I doubt that we need a reminder on the definition of intolerance, but maybe some of the audience could use some help. Definition of intolerant: a : unwilling to grant equal freedom of expression especially in religious matters; b : unwilling to grant or share social, political, or professional rights : bigoted.
Even the dictionary references bigotry when defining intolerance.
Is one example not enough? Just so we’re all on the same page that this isn’t cherry picking, here is another example… unfortunately also from Scrutiny Hooligans: “All across “middle Amurrica” are straight, white, male Republican types who wish all the gays/hippies/liberals/freeks would go “somewhere else.” So when the freeks find themselves just such a “somewhere else”: an Asheville, a San Francisco, a New York, the occasional college town… why, the straight, white, male Republican types aren’t happy with that, either!”
Two examples not enough? How about this: “Straight white Republican
males: the guys who just want to own the living shit out of EVERYTHING.”
And this follow up: “You left out authoritarian.”
Are we to think that these Scrutiny Hooligans contributors are Republicans? What, exactly, is the charge against my affiliation with a political group when it comes to the inclusion of racism, sexism or sexuality? If we’re going to accuse everyone today of the actions of individuals throughout history, then nobody is innocent.
Did anyone castigate these community members? No.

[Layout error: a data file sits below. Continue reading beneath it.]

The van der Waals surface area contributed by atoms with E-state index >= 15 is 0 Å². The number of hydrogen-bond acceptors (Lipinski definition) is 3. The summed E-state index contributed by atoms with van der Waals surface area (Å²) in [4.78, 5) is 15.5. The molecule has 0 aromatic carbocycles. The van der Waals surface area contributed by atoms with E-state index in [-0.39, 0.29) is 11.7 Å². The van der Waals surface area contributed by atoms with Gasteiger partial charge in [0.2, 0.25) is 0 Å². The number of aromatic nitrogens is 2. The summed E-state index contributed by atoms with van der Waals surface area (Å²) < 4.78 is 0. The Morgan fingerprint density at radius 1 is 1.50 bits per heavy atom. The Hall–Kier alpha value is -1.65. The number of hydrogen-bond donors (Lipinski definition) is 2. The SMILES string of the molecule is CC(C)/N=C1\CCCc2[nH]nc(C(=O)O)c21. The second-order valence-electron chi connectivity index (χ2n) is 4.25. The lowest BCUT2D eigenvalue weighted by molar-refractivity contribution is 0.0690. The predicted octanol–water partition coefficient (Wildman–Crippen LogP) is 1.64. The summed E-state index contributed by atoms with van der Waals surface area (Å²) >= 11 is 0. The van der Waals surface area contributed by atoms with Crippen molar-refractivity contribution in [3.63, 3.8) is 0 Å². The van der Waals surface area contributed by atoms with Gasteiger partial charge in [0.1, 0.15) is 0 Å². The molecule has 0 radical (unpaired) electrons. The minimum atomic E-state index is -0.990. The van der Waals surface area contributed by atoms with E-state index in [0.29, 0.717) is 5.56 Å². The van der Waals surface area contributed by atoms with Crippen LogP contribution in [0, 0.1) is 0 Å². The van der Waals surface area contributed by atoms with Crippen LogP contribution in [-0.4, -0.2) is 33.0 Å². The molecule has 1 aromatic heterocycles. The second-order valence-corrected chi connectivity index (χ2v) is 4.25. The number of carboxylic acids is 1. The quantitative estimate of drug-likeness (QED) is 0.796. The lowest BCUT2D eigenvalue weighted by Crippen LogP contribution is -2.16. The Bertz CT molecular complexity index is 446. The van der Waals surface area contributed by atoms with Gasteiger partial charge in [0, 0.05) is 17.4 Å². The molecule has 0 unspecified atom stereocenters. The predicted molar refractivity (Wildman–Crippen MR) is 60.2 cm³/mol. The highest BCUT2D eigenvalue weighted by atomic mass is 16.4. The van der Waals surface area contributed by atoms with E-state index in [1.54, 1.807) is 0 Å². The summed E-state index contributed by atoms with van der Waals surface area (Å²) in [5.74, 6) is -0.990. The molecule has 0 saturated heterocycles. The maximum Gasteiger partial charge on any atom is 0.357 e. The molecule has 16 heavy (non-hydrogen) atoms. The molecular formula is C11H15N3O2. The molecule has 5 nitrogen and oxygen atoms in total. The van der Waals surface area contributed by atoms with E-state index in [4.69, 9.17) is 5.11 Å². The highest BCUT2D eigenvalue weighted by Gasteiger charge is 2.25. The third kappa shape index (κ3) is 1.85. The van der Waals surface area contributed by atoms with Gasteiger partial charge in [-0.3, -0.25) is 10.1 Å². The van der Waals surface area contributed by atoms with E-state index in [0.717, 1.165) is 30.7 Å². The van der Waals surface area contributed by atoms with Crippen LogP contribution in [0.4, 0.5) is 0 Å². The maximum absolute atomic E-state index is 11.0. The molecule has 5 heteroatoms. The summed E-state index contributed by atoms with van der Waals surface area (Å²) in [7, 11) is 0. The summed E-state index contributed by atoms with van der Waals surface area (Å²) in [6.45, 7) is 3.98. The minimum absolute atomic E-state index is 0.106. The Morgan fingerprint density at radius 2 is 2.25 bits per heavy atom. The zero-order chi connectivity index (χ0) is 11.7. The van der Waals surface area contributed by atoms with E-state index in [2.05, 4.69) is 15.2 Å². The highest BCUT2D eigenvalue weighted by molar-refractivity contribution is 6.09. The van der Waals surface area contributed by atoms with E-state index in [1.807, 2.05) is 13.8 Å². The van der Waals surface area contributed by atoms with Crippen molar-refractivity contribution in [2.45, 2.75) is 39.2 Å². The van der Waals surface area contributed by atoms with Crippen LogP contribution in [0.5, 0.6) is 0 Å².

Did anyone delete the bigoted comments? No.
Did anyone apologize? No.
The comments have been up there for months, in a public forum.
But that’s only half of the comment that the partisans among us wish to continue throwing up. The other half: “Let’s strike a blow from the inside.”
When a people are being met with intolerance and bigotry, there is no excuse for them to take the same path. Are some Republicans and conservatives guilty of intolerance and bigotry? Just like some Democrats and progressives, yes. Two wrongs don’t make a right, so it is now incumbent upon someone to stand up and win an election in the city… based on the merits of ideas. A Republican who can win an election in Asheville, when his or her campaign is based on ideas, sends a huge blow to bigotry and intolerance. Hopefully, all sides will see that. Education, tolerance, engaging in conversation (especially with those who we might not agree with at the outset) and, ultimately ideas… these are the tools with which we fight intolerance. These are the weapons with which we fight against bigotry. And winning an election, in the face of bigotry and intolerance, in the face of fear for our property and livelihoods, is just that: striking a blow from the inside.
The proof is in the pudding: my campaign is about ideas. My positions on economic development, quality jobs, clean air, clean water, hunger, homelessness and poverty, and access to responsible government have been up on my website for months. Let there be no question that I love Asheville, voted for it with my feet, and that I wholeheartedly believe in the culture that exists here. Our culture is what makes us great. We are interesting. We are creative. We are independent. We have a soul when so many of the cities around the country no longer have one. And it is exactly this culture that I was determined to protect, preserve and promote when I developed an economic and environmental vision to help the more than 17,000 of our neighbors who are out of a job right now get back to work.
But that’s an idea… and I wasn’t asked about that.
-Mark CatesRead the full article